Antipsychotic Treatment of Delirium in Critically Ill Children: A Retrospective Matched Cohort Study

J Pediatr Pharmacol Ther. 2019 May-Jun;24(3):204-213. doi: 10.5863/1551-6776-24.3.204.


Objective: To describe the use of pharmacologic treatment in critically ill children treated according to a delirium protocol and compare those treated with antipsychotics to those treated non-pharmacologically.

Methods>: The study included a retrospective matched cohort describing patients who were pharmacologically treated for delirium compared to those with delirium but not treated in a PICU from December 2013 to September 2015, using a delirium management protocol. Patients were matched by age, sex, diagnosis, mechanical ventilation (MV), and presence of delirium.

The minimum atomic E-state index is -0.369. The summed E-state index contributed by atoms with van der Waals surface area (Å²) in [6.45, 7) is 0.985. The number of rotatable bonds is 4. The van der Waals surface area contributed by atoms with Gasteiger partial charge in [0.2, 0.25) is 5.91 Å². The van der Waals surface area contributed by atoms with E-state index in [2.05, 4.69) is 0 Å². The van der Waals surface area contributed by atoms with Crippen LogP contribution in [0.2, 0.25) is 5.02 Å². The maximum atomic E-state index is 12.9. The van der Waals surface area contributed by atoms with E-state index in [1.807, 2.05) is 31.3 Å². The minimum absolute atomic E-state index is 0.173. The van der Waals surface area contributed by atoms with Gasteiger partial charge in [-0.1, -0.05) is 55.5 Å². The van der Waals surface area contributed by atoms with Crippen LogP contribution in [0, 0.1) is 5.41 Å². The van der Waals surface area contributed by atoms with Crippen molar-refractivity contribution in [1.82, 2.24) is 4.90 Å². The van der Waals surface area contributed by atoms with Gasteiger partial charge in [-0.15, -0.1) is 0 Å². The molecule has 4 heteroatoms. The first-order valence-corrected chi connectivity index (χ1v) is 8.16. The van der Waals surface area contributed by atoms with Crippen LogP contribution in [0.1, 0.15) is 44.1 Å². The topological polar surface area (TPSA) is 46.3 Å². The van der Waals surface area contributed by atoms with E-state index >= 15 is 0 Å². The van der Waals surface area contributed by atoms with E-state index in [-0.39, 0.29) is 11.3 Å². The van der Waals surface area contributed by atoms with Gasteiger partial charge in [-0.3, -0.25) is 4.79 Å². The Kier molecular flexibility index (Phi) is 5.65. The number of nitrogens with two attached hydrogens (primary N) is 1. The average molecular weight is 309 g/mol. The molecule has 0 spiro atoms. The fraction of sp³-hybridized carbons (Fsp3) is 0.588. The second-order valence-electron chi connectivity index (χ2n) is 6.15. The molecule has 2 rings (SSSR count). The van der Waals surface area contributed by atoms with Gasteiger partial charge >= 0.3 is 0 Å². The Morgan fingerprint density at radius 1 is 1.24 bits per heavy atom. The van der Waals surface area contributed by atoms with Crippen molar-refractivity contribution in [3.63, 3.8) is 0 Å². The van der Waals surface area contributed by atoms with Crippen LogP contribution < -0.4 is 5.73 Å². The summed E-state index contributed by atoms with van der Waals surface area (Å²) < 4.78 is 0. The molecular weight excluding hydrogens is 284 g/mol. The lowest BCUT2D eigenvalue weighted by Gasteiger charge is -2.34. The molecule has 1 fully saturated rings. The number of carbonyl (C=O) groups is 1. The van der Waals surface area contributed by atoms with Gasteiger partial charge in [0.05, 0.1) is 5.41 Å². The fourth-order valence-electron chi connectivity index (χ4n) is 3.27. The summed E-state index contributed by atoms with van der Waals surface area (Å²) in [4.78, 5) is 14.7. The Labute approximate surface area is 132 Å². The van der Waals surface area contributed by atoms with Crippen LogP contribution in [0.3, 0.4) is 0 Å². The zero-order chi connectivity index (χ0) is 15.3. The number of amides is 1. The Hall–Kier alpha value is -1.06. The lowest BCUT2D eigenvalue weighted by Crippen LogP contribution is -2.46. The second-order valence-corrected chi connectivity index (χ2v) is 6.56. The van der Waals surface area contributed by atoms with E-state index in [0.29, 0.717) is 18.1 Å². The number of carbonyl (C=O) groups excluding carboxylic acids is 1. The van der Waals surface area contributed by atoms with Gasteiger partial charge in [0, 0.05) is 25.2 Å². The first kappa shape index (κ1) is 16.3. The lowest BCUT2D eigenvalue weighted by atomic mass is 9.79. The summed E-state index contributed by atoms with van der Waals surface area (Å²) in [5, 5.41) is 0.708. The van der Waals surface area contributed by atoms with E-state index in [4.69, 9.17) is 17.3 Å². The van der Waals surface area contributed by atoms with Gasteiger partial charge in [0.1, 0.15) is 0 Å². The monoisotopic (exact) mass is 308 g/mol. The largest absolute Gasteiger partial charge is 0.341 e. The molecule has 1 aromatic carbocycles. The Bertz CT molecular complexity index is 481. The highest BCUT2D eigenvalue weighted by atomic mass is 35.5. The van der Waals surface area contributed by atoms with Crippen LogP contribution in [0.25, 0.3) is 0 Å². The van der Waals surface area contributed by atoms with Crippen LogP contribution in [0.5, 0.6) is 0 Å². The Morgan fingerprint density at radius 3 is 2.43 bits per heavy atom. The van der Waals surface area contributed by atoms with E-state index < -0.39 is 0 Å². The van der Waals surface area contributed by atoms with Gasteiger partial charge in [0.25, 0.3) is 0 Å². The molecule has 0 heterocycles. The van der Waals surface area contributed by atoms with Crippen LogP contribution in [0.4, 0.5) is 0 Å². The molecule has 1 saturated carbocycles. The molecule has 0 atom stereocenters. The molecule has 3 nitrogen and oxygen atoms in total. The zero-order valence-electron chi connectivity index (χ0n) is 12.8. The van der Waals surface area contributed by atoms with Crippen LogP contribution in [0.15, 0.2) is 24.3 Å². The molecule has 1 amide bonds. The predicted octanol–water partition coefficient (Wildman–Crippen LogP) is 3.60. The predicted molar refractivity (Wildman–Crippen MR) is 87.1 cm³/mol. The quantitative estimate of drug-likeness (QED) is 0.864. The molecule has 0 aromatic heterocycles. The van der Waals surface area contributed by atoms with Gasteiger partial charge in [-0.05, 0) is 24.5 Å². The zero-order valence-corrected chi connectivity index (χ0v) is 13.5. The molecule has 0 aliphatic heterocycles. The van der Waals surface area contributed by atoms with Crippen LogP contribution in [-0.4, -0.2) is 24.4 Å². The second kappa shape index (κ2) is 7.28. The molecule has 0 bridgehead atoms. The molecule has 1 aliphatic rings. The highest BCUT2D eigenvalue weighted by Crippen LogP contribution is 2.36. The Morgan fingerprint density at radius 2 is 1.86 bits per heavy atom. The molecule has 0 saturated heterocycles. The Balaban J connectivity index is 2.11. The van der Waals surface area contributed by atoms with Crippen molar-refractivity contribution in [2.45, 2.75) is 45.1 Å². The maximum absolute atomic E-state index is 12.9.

Results: Of 1875 patients screened, 188 (10.03%) were positive for delirium. Of those, 15 patients (8%) were treated with an antipsychotic for delirium. Patients with delirium treated with antipsychotics were younger, had more delirium days (6 vs. 3, p=0.022), longer MV days (14 vs. 7, p=0.017), and longer PICU length of stay (34 vs. 16 days, p=0.029) than in the untreated group. Haloperidol, risperidone, and quetiapine were used in 9, 6, and 2 patients, respectively. Two patients were treated with multiple antipsychotics. Antipsychotic treatment was initiated on day 2 of delirium for 8 of 15 patients (53.3%). Ten patients in the treatment group had improved delirium scores by day 2 of treatment. No significant differences in sedation exposure between groups. No significant adverse effects were reported.

Conclusions: No significant adverse events seen in this small cohort of critically ill pediatric patients with delirium treated with antipsychotic therapy. Patients with early-onset delirium refractory to non-pharmacologic treatment may have a more effective response to antipsychotic therapy than patients with late-onset refractory delirium.

Keywords: antipsychotics; critical illness; delirium; haloperidol; pediatric; quetiapine; risperidone.